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Volume 49, Number 3, June 2016

RNA polymerase B subunit gene mutations in biofilm-embedded methicillin-resistant Staphylococcus aureus following rifampin treatment 

Hung-Jen Tang, Chih-Cheng Lai, Po-Ren Hsueh, Chi-Chung Chen, Kuan-Ying Wu, Yi-Chung Lin, Chun-Cheng Zhang, Tzu-Chieh Weng, Yu-Hsin Chiu, Han-Siong Toh, Shyh-Ren Chiang, Wen-Liang Yu, Wen-Chien Ko, Yin-Ching Chuang


Corresponding author:

Corresponding author. Yin-Ching Chuang, Department of Medical Research, Chi Mei Medical Center, Number 901 Chung-Hwa Road, Yung-Kang District, 710 Tainan, Taiwan. 


Background and purpose: 

This study was conducted to compare the mutation rates of different rpoB sites and rifampin minimum inhibitory concentration (MIC) changes prior to and after rifampin therapy for biofilm-embedded methicillin-resistant Staphylococcus aureus (MRSA) isolates.




The screening of rifampin-resistant MRSA isolates, from the biofilm at Day 5 with or without exposure to the susceptible breakpoint concentration of rifampin recommended by the Clinical and Laboratory Standards Institute (1 mg/L), was conducted using agar plates containing rifampin. A partial fragment of RNA polymerase B subunit gene (rpoB), including clusters I and II, was amplified and sequenced. The rifampin MIC values and mutation frequencies at different sites of rpoB were measured and evaluated in rifampicin-resistant isolates.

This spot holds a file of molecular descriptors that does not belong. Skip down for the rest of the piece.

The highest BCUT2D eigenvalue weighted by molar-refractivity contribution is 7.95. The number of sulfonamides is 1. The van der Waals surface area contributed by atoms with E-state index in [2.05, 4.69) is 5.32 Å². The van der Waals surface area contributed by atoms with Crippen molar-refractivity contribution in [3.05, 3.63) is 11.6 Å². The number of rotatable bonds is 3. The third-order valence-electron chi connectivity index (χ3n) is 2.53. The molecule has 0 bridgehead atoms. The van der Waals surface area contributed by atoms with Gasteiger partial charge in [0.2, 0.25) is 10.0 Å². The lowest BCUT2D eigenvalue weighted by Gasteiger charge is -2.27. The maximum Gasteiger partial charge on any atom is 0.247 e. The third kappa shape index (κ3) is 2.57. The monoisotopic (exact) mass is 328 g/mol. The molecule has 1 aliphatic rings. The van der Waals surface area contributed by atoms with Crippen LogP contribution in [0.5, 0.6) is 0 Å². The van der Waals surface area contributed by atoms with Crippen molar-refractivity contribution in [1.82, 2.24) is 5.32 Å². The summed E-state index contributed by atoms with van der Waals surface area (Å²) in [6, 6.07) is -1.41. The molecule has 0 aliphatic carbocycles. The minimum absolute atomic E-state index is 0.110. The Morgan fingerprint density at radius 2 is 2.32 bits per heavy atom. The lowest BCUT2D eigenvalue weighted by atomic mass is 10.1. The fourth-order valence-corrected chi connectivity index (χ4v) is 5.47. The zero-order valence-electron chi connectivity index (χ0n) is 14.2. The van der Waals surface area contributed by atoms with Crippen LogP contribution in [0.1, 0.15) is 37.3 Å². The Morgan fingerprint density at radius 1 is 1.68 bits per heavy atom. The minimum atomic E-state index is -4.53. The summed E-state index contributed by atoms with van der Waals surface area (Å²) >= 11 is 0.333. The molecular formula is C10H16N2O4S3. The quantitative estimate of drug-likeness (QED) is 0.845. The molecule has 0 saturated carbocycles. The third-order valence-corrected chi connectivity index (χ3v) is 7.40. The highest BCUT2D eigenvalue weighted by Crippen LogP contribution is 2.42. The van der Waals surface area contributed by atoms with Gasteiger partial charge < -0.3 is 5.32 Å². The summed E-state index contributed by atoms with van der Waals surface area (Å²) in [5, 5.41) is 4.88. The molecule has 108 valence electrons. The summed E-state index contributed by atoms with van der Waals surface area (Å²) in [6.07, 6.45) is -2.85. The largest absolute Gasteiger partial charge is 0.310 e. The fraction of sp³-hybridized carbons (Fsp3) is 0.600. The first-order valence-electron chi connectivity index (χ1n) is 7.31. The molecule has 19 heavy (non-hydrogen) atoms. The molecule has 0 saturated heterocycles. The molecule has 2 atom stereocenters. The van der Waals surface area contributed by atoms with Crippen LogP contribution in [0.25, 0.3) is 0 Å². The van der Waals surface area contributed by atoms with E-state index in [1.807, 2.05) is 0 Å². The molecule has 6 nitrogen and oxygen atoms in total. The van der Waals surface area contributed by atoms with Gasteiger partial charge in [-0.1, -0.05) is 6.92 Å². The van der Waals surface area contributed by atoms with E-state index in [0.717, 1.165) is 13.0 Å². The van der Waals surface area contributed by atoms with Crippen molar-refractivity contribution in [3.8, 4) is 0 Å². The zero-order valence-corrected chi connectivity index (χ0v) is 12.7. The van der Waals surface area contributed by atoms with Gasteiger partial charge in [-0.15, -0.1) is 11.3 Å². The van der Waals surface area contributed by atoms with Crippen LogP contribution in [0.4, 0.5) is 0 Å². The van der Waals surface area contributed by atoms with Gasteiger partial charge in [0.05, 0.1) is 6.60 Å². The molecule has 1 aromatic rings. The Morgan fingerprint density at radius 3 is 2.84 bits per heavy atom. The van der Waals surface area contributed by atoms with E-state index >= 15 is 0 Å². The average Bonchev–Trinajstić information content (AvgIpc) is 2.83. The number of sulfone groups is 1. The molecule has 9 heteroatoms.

Rifampin-resistant mutants could be selected from all of 39 randomly selected rifampin-susceptible MRSA isolates in the biofilm model. The spontaneous mutation frequency ranged from 1.00 × 10−4 to 3.85 × 10−7. Mutation at codon 481 was most commonly found at 35 (89.7%) of 39 MRSA isolates. Without rifampin induction, the MIC ranged between 0.125 mg/L and1024 mg/L and mutation sites included cluster I 464, 466, 468, 471, 474, 477, 481, 484, 486 and cluster II 519, 527, 529 with the percentage of 471 (35.9%), 477 (33.3%), 481 (53.8%), and 484 (35.9%). Conversely, with the induction of rifampin, the MIC value ranged ∼256–1024 mg/L. The mutation sites that were more concentrated included 468 (17.9%), 477 (30.8%), 481 (89.7%), 484 (17.9%), and 486 (33.3%). 



We documented high rifampin resistance induction activity when MRSA was engaged in biofilm with rifampin exposure. Monotherapy seems to be inadequate for MRSA in biofilm. There is an urgent need for developing effective combination therapies with less rifampin resistance-inducing activities for treating MRSA in biofilms. 


Key words:

biofilm-embedded MRSA, mutations, rpoB gene